Lot 20
  • 20

ZAO WOU-KI | 3.12.67

750,000 - 1,000,000 EUR
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  • Zao Wou-Ki
  • 3.12.67
  • signed, signed in Chinese; signed, dated 3.12.67 and inscribed on the reverse
  • oil on canvas
  • 59,5 x 81 cm; 23 7/16 x 31 11/16 in.
  • Executed in 1967.


Collection Henry Clay Frick II, New York (acquired directly from the artist in 1968)
Thence by descent to the present owners


The colours are fairly accurate in the catalogue illustration. The work is executed on its original canvas and is not relined. Tiny losses are located close to the upper left edge near the rim together with a small loss in the center of the right edge and near the lower right corner (close to the rim). These are visible upon very close inspection only. Four tiny losses are located in the lower right quadrant together with a small area of stabilised cracks.There is a wear mark to the lower right corner certainly due to former framing. There are stabilised cracks that have been carefully consolidated in the lower left quadrant. The lower half of the canvas present some faint cracks. Under Ultra Violet Light inspection there is no evidence of restoration. This work is in good condition.
"In response to your inquiry, we are pleased to provide you with a general report of the condition of the property described above. Since we are not professional conservators or restorers, we urge you to consult with a restorer or conservator of your choice who will be better able to provide a detailed, professional report. Prospective buyers should inspect each lot to satisfy themselves as to condition and must understand that any statement made by Sotheby's is merely a subjective, qualified opinion. Prospective buyers should also refer to any Important Notices regarding this sale, which are printed in the Sale Catalogue.

Catalogue Note

Painting, again and again. The full and the empty, the light and the dense, the lively and the breeze, the best possible.
Zao Wou-Ki Made in the last months of 1967, 3.12.1967 sheds brilliant light on Zao Wou-Ki's exceptional mastery of the most subtle color variations during the crucial years when he forged the esthetic vocabulary that turned him into one of the greatest artists of the modern and contemporary era. Drawing from pure eastern tradition as well as western abstraction, 3.12.1967 relates to both ancient Chinese composition –that divides the canvas into two distinct spaces of expression symbolizing the sky and the earth, to then let the line set the intention at the center of the composition- and the core elements of western modernism, which gives the work its extraordinary power of expression. Perfect fusion of two pictorial visions too-long considered irreconcilable, 3.12.1967 represents a golden milestone in the artistic exploration of this master of the full and the empty, who invokes the spirit of nature to shape the mist, the freezing fogs and the winds. In other words: the unseizable. Zao Wou-Ki here sculpts the space in a unique way through powerful and vigorous strokes of brush and paintbrush. Giving life to a mental landscape, he also writes a true pictorial manifesto, the lines sometimes overlapping like a cursive script that would be intelligible only to those worthy to decipher it. At the very beginning of 1968, only a few weeks after finishing 3.12.1967, Zao Wou-Ki picked a fine man to be the owner of this powerful piece. Grand son of the founder of the fabulous Frick Collection and American tycoon widely recognized as one of, if not the biggest collector of his time, son of the paleontologist Childs Frick, Henry Clay Frick II does not only come from a lineage of great men, he is one himself. Chairman of the board of directors of the Frick Collection from 1965 to 2001, emeritus doctor teaching at the Columbia University College of Physicians and Surgeons, this spry fifty years-old travelling to Paris also distinguished himself for his exemplary conduct during the Vietnam war, for he voluntarily enrolled twice to serve in a countryside hospital. Passionate and spirited, Henry Clay Frick II and Zao Wou-Ki could only relate to each other when meeting during the winter of 1968, now over half a century ago. Half a century during which the canvas was preciously kept out of sight by the family, to now reappear in the city where it was imagined, conceived and revealed.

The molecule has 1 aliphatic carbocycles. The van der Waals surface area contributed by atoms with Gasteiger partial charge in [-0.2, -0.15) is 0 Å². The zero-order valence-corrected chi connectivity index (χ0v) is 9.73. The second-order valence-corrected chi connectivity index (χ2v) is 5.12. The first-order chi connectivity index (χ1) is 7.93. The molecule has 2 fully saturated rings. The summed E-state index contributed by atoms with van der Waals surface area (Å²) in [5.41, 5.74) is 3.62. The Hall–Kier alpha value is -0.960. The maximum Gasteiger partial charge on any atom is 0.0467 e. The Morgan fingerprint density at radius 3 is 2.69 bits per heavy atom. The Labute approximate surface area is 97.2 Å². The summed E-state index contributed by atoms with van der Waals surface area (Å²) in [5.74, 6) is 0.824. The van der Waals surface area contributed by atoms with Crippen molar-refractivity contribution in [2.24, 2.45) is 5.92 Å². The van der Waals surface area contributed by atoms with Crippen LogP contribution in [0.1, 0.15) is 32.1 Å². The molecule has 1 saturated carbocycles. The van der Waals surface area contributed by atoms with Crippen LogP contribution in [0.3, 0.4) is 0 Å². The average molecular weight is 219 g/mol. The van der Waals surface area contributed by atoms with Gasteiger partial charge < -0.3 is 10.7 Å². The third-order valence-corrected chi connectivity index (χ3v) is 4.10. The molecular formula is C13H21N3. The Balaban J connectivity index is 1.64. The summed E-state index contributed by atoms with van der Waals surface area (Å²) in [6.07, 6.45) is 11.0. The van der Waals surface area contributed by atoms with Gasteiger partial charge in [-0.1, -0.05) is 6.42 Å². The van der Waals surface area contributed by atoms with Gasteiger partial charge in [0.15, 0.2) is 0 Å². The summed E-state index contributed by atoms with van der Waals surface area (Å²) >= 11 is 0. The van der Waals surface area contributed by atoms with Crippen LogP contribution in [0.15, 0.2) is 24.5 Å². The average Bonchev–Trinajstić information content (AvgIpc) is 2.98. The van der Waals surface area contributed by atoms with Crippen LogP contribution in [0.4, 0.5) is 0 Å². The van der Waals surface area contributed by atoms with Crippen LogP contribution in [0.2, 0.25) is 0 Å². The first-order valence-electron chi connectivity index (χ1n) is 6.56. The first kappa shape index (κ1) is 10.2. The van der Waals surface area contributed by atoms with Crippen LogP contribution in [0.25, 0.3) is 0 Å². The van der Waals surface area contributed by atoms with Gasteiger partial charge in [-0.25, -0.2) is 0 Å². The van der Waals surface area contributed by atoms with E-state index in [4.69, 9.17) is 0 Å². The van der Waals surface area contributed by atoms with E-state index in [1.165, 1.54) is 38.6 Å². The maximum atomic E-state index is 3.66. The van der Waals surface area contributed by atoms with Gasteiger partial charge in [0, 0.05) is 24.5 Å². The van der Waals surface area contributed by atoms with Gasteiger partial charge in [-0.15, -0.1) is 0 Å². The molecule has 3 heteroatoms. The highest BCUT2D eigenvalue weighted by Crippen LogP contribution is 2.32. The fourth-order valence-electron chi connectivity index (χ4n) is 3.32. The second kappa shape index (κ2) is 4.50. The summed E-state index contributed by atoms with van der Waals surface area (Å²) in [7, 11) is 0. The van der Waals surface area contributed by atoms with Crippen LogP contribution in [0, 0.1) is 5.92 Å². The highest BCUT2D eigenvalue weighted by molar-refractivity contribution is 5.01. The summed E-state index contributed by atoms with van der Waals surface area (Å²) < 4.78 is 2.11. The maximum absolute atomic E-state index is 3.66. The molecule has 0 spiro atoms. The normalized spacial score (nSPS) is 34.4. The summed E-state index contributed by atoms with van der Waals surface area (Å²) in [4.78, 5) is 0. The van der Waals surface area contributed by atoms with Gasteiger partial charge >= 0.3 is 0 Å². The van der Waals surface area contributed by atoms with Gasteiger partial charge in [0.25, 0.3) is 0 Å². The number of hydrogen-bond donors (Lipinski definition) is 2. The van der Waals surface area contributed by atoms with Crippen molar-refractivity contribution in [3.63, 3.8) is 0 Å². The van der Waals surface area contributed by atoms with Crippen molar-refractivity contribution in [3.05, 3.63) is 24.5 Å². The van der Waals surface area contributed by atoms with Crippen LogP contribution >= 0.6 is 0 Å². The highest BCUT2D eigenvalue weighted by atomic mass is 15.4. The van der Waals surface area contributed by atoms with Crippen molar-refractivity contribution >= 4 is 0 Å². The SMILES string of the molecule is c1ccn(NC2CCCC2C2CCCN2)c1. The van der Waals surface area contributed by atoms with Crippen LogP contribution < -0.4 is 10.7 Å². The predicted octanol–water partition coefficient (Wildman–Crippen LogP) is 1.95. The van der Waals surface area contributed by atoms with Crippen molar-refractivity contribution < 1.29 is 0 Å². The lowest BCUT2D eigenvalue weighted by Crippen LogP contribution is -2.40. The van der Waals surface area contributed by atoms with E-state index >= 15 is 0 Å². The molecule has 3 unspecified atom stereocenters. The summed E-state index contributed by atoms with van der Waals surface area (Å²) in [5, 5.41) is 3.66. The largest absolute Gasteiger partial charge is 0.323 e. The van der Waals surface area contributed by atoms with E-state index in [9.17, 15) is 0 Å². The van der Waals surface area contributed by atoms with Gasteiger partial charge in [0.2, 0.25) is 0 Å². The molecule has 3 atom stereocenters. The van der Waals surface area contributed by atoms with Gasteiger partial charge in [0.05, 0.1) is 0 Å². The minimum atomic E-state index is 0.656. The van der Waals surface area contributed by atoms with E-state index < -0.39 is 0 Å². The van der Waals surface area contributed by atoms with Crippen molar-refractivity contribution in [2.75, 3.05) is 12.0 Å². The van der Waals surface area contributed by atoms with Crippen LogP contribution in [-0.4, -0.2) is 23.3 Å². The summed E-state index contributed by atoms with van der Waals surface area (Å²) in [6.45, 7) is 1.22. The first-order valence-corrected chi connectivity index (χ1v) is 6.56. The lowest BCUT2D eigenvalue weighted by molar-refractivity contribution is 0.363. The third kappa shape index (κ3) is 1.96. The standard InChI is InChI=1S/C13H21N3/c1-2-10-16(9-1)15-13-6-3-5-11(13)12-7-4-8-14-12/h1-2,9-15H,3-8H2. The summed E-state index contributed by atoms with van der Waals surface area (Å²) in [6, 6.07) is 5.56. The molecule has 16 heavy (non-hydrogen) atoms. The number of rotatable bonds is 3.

The authenticity of this work has been confirmed by the Fondation Zao Wou-Ki. The work will be included in the forthcoming Catalogue Raisonné currently being prepared by Françoise Marquet and Yann Hendgen. It is accompanied by a certificate of authenticity.